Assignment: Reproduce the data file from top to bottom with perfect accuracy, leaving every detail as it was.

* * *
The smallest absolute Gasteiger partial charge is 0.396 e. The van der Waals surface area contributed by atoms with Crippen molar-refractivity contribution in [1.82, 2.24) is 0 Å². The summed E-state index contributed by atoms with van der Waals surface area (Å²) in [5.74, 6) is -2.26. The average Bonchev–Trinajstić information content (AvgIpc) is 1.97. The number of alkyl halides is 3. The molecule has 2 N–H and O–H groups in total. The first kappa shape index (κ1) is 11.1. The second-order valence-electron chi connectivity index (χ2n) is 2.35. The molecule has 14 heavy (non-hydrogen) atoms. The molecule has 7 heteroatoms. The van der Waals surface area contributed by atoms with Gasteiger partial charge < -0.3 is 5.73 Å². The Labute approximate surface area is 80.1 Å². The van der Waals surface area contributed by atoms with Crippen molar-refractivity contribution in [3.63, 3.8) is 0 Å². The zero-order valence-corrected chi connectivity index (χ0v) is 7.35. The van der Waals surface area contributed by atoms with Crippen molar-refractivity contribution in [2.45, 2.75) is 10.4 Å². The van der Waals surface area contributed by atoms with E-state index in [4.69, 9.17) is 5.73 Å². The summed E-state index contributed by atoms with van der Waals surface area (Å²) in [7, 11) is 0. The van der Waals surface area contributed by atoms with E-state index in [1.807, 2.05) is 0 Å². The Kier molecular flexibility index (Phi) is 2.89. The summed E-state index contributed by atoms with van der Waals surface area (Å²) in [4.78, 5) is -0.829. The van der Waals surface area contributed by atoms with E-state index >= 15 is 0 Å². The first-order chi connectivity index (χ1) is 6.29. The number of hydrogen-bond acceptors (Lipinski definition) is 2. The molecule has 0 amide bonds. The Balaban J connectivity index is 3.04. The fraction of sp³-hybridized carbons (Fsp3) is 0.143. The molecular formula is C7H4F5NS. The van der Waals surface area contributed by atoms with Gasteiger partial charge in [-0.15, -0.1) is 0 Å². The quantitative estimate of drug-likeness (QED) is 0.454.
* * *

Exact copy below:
The smallest absolute Gasteiger partial charge is 0.396 e. The van der Waals surface area contributed by atoms with Crippen molar-refractivity contribution in [1.82, 2.24) is 0 Å². The summed E-state index contributed by atoms with van der Waals surface area (Å²) in [5.74, 6) is -2.26. The average Bonchev–Trinajstić information content (AvgIpc) is 1.97. The number of alkyl halides is 3. The molecule has 2 N–H and O–H groups in total. The first kappa shape index (κ1) is 11.1. The second-order valence-electron chi connectivity index (χ2n) is 2.35. The molecule has 14 heavy (non-hydrogen) atoms. The molecule has 7 heteroatoms. The van der Waals surface area contributed by atoms with Gasteiger partial charge < -0.3 is 5.73 Å². The Labute approximate surface area is 80.1 Å². The van der Waals surface area contributed by atoms with Crippen molar-refractivity contribution in [3.63, 3.8) is 0 Å². The zero-order valence-corrected chi connectivity index (χ0v) is 7.35. The van der Waals surface area contributed by atoms with Crippen molar-refractivity contribution in [2.45, 2.75) is 10.4 Å². The van der Waals surface area contributed by atoms with E-state index in [4.69, 9.17) is 5.73 Å². The summed E-state index contributed by atoms with van der Waals surface area (Å²) in [7, 11) is 0. The van der Waals surface area contributed by atoms with E-state index in [1.807, 2.05) is 0 Å². The Kier molecular flexibility index (Phi) is 2.89. The summed E-state index contributed by atoms with van der Waals surface area (Å²) in [4.78, 5) is -0.829. The van der Waals surface area contributed by atoms with E-state index >= 15 is 0 Å². The first-order chi connectivity index (χ1) is 6.29. The number of hydrogen-bond acceptors (Lipinski definition) is 2. The molecule has 0 amide bonds. The Balaban J connectivity index is 3.04. The fraction of sp³-hybridized carbons (Fsp3) is 0.143. The molecular formula is C7H4F5NS. The van der Waals surface area contributed by atoms with Gasteiger partial charge in [-0.15, -0.1) is 0 Å². The quantitative estimate of drug-likeness (QED) is 0.454.